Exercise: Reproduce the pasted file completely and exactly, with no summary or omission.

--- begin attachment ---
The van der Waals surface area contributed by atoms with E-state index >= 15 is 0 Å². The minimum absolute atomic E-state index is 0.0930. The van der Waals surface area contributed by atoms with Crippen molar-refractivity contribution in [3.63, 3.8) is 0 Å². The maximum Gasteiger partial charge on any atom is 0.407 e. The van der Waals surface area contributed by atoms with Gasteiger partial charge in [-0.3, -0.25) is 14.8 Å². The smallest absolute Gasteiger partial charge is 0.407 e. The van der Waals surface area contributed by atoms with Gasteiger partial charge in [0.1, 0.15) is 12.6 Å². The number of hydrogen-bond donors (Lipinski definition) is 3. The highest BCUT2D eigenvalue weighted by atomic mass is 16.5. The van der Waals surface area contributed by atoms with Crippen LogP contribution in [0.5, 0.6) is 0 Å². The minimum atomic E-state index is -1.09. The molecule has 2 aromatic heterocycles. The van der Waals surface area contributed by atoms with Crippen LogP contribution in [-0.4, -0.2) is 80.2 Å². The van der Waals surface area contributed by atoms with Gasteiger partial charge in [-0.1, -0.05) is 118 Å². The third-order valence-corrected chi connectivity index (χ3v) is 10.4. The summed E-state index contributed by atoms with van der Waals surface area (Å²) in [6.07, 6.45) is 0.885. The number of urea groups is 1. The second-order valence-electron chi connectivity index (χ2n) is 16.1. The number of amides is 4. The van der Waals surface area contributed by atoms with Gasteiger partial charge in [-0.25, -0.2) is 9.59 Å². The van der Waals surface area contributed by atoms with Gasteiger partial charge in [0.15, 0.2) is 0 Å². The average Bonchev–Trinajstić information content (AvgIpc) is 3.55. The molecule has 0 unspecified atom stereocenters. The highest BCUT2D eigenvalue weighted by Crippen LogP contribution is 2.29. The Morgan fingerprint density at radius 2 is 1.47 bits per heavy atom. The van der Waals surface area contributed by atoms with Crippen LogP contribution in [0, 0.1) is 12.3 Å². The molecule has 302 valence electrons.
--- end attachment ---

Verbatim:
The van der Waals surface area contributed by atoms with E-state index >= 15 is 0 Å². The minimum absolute atomic E-state index is 0.0930. The van der Waals surface area contributed by atoms with Crippen molar-refractivity contribution in [3.63, 3.8) is 0 Å². The maximum Gasteiger partial charge on any atom is 0.407 e. The van der Waals surface area contributed by atoms with Gasteiger partial charge in [-0.3, -0.25) is 14.8 Å². The smallest absolute Gasteiger partial charge is 0.407 e. The van der Waals surface area contributed by atoms with Gasteiger partial charge in [0.1, 0.15) is 12.6 Å². The number of hydrogen-bond donors (Lipinski definition) is 3. The highest BCUT2D eigenvalue weighted by atomic mass is 16.5. The van der Waals surface area contributed by atoms with Crippen LogP contribution in [0.5, 0.6) is 0 Å². The minimum atomic E-state index is -1.09. The molecule has 2 aromatic heterocycles. The van der Waals surface area contributed by atoms with Crippen LogP contribution in [-0.4, -0.2) is 80.2 Å². The van der Waals surface area contributed by atoms with Gasteiger partial charge in [-0.1, -0.05) is 118 Å². The third-order valence-corrected chi connectivity index (χ3v) is 10.4. The summed E-state index contributed by atoms with van der Waals surface area (Å²) in [6.07, 6.45) is 0.885. The number of urea groups is 1. The second-order valence-electron chi connectivity index (χ2n) is 16.1. The number of amides is 4. The van der Waals surface area contributed by atoms with Gasteiger partial charge in [-0.25, -0.2) is 9.59 Å². The van der Waals surface area contributed by atoms with Gasteiger partial charge in [0.15, 0.2) is 0 Å². The average Bonchev–Trinajstić information content (AvgIpc) is 3.55. The molecule has 0 unspecified atom stereocenters. The highest BCUT2D eigenvalue weighted by Crippen LogP contribution is 2.29. The Morgan fingerprint density at radius 2 is 1.47 bits per heavy atom. The van der Waals surface area contributed by atoms with Crippen LogP contribution in [0, 0.1) is 12.3 Å². The molecule has 302 valence electrons.